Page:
“In 1981 Canada patriated it’s Constitution from Great Britain and, at the same time, made additions to it. One of the additions was to foolishly and unnecessarily add section 35, which states, ‘The Aboriginal and treaty rights of the Aboriginal peoples of Canada are hereby recognized and affirmed.’ This had the effect of elevating Indian rights from treaty and legislative rights only, to Constitutional rights, and of creating a situation where the Courts would define those rights, rather than Parliament.

“Since then a highly activist Supreme Court of Canada has brought about a constitutional revolution in our country, to the detriment of us all, including the vast majority of vulnerable, ever-more  dependent Canadian Indians, who for one reason or another, cannot jockey themselves into the ranks of their elites and thus personally benefit from it.

“Firstly, the Supreme Court ruled that, contrary to the express wording of most of the treaties, which clearly stated that Indians fully, finally and forever surrendered and relinquished all title to the land in favour of the Crown, (save and except lands reserved to them as ‘reservations’, and save and except their right to hunt and fish on the surrendered land), our Indians did not surrender all their title to the land. Instead, our Supreme Court ruled, with no historical justification whatsoever, and contrary to over 125 years of established law and practice, that they had merely agreed to share the land.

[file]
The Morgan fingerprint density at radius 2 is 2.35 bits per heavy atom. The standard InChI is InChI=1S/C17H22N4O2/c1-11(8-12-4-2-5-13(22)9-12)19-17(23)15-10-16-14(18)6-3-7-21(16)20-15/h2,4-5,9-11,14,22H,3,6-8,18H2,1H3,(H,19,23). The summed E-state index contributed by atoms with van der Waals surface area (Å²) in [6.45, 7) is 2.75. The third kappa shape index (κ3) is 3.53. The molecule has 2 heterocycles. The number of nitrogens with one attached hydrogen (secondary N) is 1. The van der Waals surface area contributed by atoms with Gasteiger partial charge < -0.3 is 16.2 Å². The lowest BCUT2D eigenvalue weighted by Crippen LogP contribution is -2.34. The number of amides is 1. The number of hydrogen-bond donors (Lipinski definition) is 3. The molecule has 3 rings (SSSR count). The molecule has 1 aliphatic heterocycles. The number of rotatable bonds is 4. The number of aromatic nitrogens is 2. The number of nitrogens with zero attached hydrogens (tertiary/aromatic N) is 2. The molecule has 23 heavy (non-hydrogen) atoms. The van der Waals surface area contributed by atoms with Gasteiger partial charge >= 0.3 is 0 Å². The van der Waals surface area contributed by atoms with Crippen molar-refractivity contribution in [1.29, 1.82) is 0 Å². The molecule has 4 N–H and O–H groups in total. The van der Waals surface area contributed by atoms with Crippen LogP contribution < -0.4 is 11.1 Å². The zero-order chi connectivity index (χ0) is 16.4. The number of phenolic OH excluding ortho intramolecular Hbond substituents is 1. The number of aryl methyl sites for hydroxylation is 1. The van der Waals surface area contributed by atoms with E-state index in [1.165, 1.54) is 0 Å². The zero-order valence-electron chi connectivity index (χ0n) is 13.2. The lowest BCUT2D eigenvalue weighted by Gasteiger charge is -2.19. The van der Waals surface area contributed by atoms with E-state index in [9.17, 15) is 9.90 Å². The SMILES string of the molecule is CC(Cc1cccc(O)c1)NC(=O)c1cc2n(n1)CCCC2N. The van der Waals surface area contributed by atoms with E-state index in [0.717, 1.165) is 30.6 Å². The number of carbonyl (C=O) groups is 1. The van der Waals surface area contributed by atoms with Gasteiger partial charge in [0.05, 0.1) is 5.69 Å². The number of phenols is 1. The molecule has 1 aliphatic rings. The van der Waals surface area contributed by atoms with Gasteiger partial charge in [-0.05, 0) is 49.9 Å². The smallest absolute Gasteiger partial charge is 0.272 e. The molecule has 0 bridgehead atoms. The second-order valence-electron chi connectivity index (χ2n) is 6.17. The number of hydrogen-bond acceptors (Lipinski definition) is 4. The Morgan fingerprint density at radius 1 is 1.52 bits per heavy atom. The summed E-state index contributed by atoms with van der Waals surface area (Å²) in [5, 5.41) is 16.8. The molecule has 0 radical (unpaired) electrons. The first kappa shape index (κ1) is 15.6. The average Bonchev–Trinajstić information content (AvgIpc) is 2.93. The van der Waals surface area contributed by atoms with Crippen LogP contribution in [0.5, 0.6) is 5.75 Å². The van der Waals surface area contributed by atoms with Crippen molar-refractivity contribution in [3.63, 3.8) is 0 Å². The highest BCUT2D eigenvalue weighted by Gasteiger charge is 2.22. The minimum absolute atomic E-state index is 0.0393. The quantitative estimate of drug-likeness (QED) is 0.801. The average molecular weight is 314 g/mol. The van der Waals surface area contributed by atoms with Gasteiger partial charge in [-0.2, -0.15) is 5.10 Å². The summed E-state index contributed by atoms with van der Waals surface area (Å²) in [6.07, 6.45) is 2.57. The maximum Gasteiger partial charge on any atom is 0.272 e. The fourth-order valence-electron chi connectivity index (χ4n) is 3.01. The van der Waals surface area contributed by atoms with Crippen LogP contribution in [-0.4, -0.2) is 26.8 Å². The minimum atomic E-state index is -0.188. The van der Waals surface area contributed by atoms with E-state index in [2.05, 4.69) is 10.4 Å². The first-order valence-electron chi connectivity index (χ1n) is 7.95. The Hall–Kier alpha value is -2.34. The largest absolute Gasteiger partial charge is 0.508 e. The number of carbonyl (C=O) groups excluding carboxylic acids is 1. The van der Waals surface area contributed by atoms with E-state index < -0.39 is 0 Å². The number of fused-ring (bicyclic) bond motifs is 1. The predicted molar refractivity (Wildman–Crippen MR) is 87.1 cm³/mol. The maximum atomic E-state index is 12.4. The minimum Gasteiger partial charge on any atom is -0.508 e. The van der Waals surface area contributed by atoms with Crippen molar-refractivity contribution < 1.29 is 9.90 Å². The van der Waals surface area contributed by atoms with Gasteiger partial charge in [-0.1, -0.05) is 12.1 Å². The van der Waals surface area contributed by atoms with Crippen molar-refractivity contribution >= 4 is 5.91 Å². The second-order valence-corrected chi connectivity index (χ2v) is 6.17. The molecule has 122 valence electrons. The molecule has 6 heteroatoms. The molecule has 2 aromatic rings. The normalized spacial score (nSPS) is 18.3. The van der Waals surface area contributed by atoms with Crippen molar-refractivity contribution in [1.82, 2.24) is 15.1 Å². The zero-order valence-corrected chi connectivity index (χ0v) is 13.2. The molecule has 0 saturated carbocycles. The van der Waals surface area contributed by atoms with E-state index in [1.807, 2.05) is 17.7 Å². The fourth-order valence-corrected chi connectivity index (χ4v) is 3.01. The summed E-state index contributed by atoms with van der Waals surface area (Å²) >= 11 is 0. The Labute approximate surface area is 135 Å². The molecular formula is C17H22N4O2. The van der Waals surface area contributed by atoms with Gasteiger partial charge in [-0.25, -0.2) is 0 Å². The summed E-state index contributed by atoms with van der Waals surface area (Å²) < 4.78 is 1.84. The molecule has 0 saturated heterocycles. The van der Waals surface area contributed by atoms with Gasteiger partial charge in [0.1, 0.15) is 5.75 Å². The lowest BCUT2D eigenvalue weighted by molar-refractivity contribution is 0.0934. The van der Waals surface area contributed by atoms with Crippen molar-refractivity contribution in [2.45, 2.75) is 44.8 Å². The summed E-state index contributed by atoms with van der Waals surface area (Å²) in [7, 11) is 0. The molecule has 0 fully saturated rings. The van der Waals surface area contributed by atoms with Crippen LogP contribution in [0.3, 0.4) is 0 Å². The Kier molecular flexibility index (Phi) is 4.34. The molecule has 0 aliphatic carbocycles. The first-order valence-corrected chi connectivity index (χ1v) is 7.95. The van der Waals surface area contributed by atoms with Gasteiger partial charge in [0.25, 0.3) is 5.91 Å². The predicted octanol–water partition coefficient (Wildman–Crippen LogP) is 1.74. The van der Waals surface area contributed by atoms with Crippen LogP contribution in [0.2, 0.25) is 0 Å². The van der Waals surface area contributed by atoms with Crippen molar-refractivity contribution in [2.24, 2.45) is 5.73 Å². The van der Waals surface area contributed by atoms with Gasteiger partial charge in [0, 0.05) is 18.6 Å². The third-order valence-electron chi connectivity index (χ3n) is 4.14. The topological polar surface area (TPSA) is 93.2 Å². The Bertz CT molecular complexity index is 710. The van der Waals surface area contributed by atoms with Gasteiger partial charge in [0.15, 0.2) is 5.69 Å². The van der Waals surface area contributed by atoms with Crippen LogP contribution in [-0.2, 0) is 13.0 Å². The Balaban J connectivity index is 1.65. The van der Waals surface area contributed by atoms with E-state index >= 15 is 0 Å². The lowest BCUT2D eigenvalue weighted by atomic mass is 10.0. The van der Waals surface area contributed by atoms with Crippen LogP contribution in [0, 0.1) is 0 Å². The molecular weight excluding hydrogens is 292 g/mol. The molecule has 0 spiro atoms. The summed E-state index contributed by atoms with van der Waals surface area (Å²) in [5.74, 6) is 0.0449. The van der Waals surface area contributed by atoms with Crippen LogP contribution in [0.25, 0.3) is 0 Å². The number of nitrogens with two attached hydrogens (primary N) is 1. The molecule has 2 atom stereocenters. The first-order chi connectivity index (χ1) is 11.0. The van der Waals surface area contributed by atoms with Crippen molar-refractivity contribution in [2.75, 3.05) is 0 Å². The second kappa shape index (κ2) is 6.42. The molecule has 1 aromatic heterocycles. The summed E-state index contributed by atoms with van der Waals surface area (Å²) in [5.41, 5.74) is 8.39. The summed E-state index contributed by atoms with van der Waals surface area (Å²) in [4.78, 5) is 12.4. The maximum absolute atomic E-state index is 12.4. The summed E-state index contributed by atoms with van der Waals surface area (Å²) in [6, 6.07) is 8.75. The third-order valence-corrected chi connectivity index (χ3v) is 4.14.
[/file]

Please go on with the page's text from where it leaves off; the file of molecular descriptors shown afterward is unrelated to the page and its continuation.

“And, the Supreme Court ruled, the broad exercise of Indian rights is now not just reservation-based, as before. Apparently, unknown to Canadians for 125 years, (because such rights were never claimed or exercised during that time and no one ever thought of it), as the Supreme Court decreed, aboriginals now have, (and presumably always had, we all just didn’t know it), the right to be ‘consulted and accommodated’ regarding the alleged impact on them of any planned Crown or private economic undertaking proposed to occur on their ‘traditional lands’. ‘Traditional lands’ is turning out to mean not just their small reservations, but basically all of rural and wilderness Canada, where most of our resource-based economy is situated.”

When you read Peter’s commentary it soon becomes clear that Indian groups are now holding the country to ransom. Some of their demands have a familiar ring to them as the iwi elite use similar tactics here.

Without a doubt, race-based demands are a blight on a country like New Zealand that prides itself on upholding the rule of law and treating all citizens equally. The Canadian experience shows just how much worse it would be if the Treaty of Waitangi were to be given constitutional status. The Prime Minister should reject all such demands by his coalition partners outright – his duty is surely to protect this country from what could become a very serious and divisive threat.

THIS WEEK’S POLL ASKS:

Should the Treaty of Waitangi be accorded constitutional status?